No change in Iran’s stance over nuclear negotiations : Foreign Minister
Iranian Foreign Minister Hossein Amir-Abdollahian said Wednesday that Iran’s position in the negotiations aimed at reviving the 2015 nuclear deal has not been changed.
Amir-Abdollahian made the remarks in an Instagram report about his telephone conversation with his Omani counterpart Sayyid Badr Hamad al-Busaidi.
Noting that Iran and other negotiating parties have made a lot of efforts to reach an agreement over the past few months, Amir-Abdollahian told Al-Busaidi that “Iran has always adhered to the process of dialogue and exchange of messages to lift sanctions, and the only obstacle to an agreement is the lack of realism and necessary determination on the part of America.”
Iran has repeatedly shown “sufficient determination and goodwill” necessary to achieve a good, strong and stable agreement, and “there has been no change in Iran’s positions,” Amir-Abdollahian said.
For his part, Al-Busaidi emphasized the importance of reaching an agreement and returning all parties to their commitments.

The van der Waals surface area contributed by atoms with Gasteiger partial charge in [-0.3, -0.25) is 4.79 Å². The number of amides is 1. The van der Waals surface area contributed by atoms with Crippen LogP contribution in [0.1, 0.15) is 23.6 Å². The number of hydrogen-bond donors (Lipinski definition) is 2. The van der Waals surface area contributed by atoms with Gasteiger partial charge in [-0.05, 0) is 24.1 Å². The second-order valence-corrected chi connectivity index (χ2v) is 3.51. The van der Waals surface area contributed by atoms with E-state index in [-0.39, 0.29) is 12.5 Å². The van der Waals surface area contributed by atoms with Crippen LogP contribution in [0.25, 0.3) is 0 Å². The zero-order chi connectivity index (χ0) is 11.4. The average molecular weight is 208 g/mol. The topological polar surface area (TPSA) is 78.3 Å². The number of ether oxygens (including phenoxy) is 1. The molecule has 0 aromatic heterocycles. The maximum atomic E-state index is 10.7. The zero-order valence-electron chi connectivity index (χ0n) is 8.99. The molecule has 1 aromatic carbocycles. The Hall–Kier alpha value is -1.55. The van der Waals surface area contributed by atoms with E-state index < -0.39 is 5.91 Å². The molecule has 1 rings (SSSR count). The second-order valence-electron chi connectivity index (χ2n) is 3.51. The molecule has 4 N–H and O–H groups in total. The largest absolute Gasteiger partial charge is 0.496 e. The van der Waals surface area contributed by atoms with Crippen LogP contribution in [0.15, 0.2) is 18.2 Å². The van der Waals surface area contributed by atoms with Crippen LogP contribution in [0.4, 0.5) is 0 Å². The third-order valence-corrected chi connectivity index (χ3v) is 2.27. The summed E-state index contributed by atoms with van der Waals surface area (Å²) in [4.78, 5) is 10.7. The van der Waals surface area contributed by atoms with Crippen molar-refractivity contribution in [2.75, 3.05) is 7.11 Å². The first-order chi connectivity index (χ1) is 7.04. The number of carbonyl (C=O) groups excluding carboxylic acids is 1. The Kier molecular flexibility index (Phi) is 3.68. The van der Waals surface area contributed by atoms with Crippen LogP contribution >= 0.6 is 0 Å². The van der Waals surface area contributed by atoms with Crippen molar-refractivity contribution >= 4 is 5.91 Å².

Iran and the US have been indirectly exchanging views about a recent EU proposal aimed at resolving the outstanding issues on the revival of the 2015 nuclear deal, formally known as the Joint Comprehensive Plan of Action.
Iran signed the deal with world powers in July 2015, agreeing to curb its nuclear program in return for the removal of sanctions on the country. However, former US president Donald Trump pulled Washington out of the agreement and reimposed unilateral sanctions on Tehran, prompting the latter to drop some of its commitments under the pact.
The talks on the revival of the 2015 nuclear deal began in April 2021 in Vienna, the capital of Austria, but were suspended in March 2022 because of political differences between Tehran and Washington.
The latest round of the nuclear talks was held in the Austrian capital in early August after a five-month hiatus. On August 8, the EU put forward a “final text” of the draft decision on reviving the 2015 nuclear deal.